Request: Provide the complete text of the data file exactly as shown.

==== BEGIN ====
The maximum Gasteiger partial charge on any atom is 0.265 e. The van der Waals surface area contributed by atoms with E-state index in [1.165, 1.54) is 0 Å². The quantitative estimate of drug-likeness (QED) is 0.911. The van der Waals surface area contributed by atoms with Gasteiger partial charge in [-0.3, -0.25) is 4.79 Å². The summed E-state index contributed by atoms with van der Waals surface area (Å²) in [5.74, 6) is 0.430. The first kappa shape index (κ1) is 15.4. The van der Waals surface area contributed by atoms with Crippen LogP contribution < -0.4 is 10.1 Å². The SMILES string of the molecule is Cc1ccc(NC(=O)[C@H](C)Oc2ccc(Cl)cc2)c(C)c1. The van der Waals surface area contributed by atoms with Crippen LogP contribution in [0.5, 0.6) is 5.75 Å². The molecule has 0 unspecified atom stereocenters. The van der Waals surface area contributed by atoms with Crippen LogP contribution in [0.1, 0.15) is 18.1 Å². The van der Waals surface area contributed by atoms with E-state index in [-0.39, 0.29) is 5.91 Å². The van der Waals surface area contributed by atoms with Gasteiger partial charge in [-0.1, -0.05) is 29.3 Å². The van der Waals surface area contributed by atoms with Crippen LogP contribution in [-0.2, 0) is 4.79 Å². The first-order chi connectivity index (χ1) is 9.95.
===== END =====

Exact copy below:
The maximum Gasteiger partial charge on any atom is 0.265 e. The van der Waals surface area contributed by atoms with E-state index in [1.165, 1.54) is 0 Å². The quantitative estimate of drug-likeness (QED) is 0.911. The van der Waals surface area contributed by atoms with Gasteiger partial charge in [-0.3, -0.25) is 4.79 Å². The summed E-state index contributed by atoms with van der Waals surface area (Å²) in [5.74, 6) is 0.430. The first kappa shape index (κ1) is 15.4. The van der Waals surface area contributed by atoms with Crippen LogP contribution < -0.4 is 10.1 Å². The SMILES string of the molecule is Cc1ccc(NC(=O)[C@H](C)Oc2ccc(Cl)cc2)c(C)c1. The van der Waals surface area contributed by atoms with Crippen LogP contribution in [0.5, 0.6) is 5.75 Å². The molecule has 0 unspecified atom stereocenters. The van der Waals surface area contributed by atoms with Crippen LogP contribution in [0.1, 0.15) is 18.1 Å². The van der Waals surface area contributed by atoms with E-state index in [-0.39, 0.29) is 5.91 Å². The van der Waals surface area contributed by atoms with Gasteiger partial charge in [-0.1, -0.05) is 29.3 Å². The van der Waals surface area contributed by atoms with Crippen LogP contribution in [-0.2, 0) is 4.79 Å². The first-order chi connectivity index (χ1) is 9.95.